Greece's debt crisis was a clear warning that European policymakers must not allow public debt to pile up indefinitely. The European Union was right to react decisively to ensure the euro's stability by providing short-term assistance to Greece and establishing the European Financial Stabilization Mechanism. But, while the European Financial Stability Facility is a necessary step toward restoring confidence, the Greek crisis has revealed structural weaknesses of the European Monetary Union's (EMU) fiscal-policy framework that cannot, and should not, be fixed by routinely throwing other countries' money at the problem.

Indeed, I consider the European Financial Stability Facility to be a stopgap measure while we remedy the fundamental shortcomings of the Stability and Growth Pact, whose fiscal rules lack substantive and formal bite both. This is why we need a more effective crisis-prevention and crisis-resolution framework for the eurozone, one that strengthens the pact's preventive and corrective provisions. Sanctions for eurozone countries that seriously infringe EMU rules should take effect more quickly and with less political discretion, and also should be tougher.

Germany and France have proposed stricter rules on borrowing and spending, backed by tough, semi-automatic sanctions for governments that do not comply. Countries that repeatedly ignore recommendations for reducing excessive deficits - and those that manipulate official statistics - should have their EU funds frozen and their voting rights suspended.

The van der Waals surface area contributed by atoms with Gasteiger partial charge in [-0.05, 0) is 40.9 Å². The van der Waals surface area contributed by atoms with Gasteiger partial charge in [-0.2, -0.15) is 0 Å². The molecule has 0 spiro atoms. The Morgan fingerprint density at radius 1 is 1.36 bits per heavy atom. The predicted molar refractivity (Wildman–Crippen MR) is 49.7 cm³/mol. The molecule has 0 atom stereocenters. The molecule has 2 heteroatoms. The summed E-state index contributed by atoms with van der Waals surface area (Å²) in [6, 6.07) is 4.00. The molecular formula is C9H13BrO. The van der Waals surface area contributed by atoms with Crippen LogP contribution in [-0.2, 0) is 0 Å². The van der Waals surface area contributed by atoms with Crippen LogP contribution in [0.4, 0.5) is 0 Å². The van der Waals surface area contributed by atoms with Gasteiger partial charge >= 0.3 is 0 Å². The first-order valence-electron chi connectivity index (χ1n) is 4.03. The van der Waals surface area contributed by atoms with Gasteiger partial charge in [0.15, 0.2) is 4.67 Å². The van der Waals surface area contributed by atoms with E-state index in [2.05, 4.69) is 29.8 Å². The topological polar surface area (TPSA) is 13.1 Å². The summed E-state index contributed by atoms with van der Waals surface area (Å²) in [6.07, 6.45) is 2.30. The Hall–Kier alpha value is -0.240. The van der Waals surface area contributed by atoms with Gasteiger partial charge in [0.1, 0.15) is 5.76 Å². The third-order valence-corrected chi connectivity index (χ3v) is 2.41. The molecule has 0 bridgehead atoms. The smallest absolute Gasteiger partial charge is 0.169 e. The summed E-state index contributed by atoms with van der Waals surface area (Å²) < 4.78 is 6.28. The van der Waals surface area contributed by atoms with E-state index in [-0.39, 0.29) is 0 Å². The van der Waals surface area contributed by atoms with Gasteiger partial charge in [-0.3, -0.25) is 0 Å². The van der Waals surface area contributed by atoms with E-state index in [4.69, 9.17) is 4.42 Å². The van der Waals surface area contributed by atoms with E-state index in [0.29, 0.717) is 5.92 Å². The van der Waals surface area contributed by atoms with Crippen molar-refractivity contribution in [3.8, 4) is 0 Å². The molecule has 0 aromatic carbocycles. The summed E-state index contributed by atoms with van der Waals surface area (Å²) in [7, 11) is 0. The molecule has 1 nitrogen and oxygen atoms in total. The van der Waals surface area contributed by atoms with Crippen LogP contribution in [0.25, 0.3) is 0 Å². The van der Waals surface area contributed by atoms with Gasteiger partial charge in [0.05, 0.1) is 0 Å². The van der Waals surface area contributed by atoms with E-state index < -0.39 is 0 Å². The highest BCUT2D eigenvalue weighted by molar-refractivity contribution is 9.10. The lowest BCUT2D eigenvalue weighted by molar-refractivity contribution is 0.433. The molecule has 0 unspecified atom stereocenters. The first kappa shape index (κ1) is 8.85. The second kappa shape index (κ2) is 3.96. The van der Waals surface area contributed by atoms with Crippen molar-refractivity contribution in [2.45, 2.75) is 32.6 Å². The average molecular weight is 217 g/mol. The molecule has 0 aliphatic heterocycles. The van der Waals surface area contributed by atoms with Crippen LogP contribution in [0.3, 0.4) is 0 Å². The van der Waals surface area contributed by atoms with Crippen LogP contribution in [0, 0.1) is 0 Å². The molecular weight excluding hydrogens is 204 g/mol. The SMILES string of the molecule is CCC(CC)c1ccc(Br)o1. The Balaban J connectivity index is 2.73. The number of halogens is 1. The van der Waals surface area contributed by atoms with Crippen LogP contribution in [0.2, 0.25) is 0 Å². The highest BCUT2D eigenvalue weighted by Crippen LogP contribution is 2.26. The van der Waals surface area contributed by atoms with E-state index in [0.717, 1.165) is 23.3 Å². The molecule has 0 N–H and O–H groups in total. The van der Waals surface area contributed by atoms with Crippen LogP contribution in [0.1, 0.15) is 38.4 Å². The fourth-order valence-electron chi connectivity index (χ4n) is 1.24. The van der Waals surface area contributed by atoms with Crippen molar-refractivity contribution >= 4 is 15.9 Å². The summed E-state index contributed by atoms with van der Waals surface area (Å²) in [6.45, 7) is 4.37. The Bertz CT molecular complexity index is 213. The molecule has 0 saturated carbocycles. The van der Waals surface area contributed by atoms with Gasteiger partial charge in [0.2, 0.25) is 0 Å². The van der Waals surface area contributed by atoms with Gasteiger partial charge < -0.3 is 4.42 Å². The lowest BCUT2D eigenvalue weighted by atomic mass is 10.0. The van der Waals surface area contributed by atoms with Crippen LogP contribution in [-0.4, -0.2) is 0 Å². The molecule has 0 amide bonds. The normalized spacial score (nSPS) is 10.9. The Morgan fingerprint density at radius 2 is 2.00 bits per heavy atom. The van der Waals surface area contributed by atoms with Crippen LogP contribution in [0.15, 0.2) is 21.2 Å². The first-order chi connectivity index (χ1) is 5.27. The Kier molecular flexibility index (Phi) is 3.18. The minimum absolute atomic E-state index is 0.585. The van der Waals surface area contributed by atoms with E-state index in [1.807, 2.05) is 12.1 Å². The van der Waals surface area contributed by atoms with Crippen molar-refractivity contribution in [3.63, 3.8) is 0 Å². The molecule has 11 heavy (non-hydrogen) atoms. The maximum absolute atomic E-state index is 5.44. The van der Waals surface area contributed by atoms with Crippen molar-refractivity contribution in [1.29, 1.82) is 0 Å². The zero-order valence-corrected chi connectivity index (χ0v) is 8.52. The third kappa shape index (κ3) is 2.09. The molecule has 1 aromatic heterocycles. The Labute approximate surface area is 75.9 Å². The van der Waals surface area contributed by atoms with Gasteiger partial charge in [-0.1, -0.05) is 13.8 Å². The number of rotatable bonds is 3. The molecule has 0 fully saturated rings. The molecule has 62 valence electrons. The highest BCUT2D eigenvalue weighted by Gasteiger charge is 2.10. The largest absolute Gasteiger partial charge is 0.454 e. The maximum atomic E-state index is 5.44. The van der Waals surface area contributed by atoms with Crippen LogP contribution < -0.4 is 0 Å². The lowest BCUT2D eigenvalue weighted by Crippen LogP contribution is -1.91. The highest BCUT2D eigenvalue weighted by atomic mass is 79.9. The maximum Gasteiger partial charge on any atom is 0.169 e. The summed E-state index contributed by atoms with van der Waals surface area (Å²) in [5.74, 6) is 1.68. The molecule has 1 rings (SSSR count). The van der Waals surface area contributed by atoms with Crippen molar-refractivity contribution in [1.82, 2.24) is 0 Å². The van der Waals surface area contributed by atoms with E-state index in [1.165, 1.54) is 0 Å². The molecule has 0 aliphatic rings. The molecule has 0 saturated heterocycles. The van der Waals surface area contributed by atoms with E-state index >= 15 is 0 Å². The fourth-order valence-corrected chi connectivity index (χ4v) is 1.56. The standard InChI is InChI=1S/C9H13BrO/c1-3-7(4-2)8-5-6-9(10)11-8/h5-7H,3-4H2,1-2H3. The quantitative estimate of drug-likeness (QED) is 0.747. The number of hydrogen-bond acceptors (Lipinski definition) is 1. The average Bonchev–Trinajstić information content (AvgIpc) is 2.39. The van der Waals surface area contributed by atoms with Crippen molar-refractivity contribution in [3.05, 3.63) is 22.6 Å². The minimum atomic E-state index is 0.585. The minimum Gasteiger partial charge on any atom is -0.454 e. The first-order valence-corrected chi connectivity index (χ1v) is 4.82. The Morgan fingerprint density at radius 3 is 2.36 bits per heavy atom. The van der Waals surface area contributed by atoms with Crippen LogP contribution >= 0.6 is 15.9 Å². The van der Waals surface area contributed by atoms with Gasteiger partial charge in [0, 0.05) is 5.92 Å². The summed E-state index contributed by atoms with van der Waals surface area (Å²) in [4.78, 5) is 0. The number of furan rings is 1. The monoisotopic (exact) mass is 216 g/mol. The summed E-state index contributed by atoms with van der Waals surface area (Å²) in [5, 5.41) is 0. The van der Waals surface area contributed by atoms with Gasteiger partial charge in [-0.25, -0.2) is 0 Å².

Monetary union was intended to be neither a panacea for eurozone countries nor a get-rich scheme for financial speculators. Nor was it meant to be a system of redistribution from richer to poorer countries via cheaper borrowing for governments by means of common Eurobonds or outright fiscal transfers. It won't succeed if some countries persistently run deficits and weaken their competitiveness at the expense of the euro's stability.

EMU was designed to encourage structural reform. Profligate members were supposed to be forced by the Stability and Growth Pact, as well as by their peers, to live within their means and thus strengthen their competitiveness. Instead, Germany's former social-democratic government weakened the pact when doing so was politically convenient, while less competitive eurozone countries allowed wages to rise and the public sector to become bloated, and then looked away as easy credit fueled debt and asset bubbles.

We cannot foster sustainable growth or pre-empt a sovereign-debt crisis in Europe (or anywhere else) by piling up more debt. European countries need to reduce their deficits in a growth-friendly fashion, but reduce them they must.

It can be done: Germany is reducing its debt burden to sustainable levels while strengthening its long-term growth prospects. Its course of pro-growth deficit reduction, together with its suggestions for strengthening Europe's fiscal framework, could serve as a blueprint for European economic governance.

The author is Germany's Federal Minister of Finance.

Project Syndicate.